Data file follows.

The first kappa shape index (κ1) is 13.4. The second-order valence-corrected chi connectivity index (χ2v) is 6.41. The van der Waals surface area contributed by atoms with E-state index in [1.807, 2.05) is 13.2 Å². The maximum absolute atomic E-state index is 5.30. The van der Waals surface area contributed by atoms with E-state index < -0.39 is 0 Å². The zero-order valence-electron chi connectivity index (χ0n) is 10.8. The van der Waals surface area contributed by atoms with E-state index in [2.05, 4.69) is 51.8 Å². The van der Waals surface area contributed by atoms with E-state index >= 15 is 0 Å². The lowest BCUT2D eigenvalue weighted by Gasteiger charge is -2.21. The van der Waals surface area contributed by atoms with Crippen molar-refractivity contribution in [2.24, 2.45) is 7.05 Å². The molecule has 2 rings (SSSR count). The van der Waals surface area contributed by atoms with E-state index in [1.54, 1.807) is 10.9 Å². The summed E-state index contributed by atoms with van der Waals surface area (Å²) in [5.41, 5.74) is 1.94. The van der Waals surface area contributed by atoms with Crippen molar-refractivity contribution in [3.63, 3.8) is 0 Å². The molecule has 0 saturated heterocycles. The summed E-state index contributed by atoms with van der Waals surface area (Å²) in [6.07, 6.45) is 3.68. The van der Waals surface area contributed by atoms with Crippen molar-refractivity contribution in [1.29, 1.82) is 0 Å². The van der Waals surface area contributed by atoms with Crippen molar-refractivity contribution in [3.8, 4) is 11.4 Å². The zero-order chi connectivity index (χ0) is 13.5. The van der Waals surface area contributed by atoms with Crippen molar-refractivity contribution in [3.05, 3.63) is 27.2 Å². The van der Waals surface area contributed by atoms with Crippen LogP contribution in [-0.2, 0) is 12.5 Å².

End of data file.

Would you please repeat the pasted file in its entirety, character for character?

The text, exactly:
The first kappa shape index (κ1) is 13.4. The second-order valence-corrected chi connectivity index (χ2v) is 6.41. The van der Waals surface area contributed by atoms with E-state index in [1.807, 2.05) is 13.2 Å². The maximum absolute atomic E-state index is 5.30. The van der Waals surface area contributed by atoms with E-state index < -0.39 is 0 Å². The zero-order valence-electron chi connectivity index (χ0n) is 10.8. The van der Waals surface area contributed by atoms with E-state index in [2.05, 4.69) is 51.8 Å². The van der Waals surface area contributed by atoms with E-state index >= 15 is 0 Å². The lowest BCUT2D eigenvalue weighted by Gasteiger charge is -2.21. The van der Waals surface area contributed by atoms with Crippen molar-refractivity contribution in [2.24, 2.45) is 7.05 Å². The molecule has 2 rings (SSSR count). The van der Waals surface area contributed by atoms with E-state index in [1.54, 1.807) is 10.9 Å². The summed E-state index contributed by atoms with van der Waals surface area (Å²) in [5.41, 5.74) is 1.94. The van der Waals surface area contributed by atoms with Crippen molar-refractivity contribution in [3.63, 3.8) is 0 Å². The molecule has 0 saturated heterocycles. The summed E-state index contributed by atoms with van der Waals surface area (Å²) in [6.07, 6.45) is 3.68. The van der Waals surface area contributed by atoms with Crippen molar-refractivity contribution in [1.29, 1.82) is 0 Å². The van der Waals surface area contributed by atoms with Crippen molar-refractivity contribution in [3.8, 4) is 11.4 Å². The zero-order chi connectivity index (χ0) is 13.5. The van der Waals surface area contributed by atoms with Crippen molar-refractivity contribution in [3.05, 3.63) is 27.2 Å². The van der Waals surface area contributed by atoms with Crippen LogP contribution in [-0.2, 0) is 12.5 Å².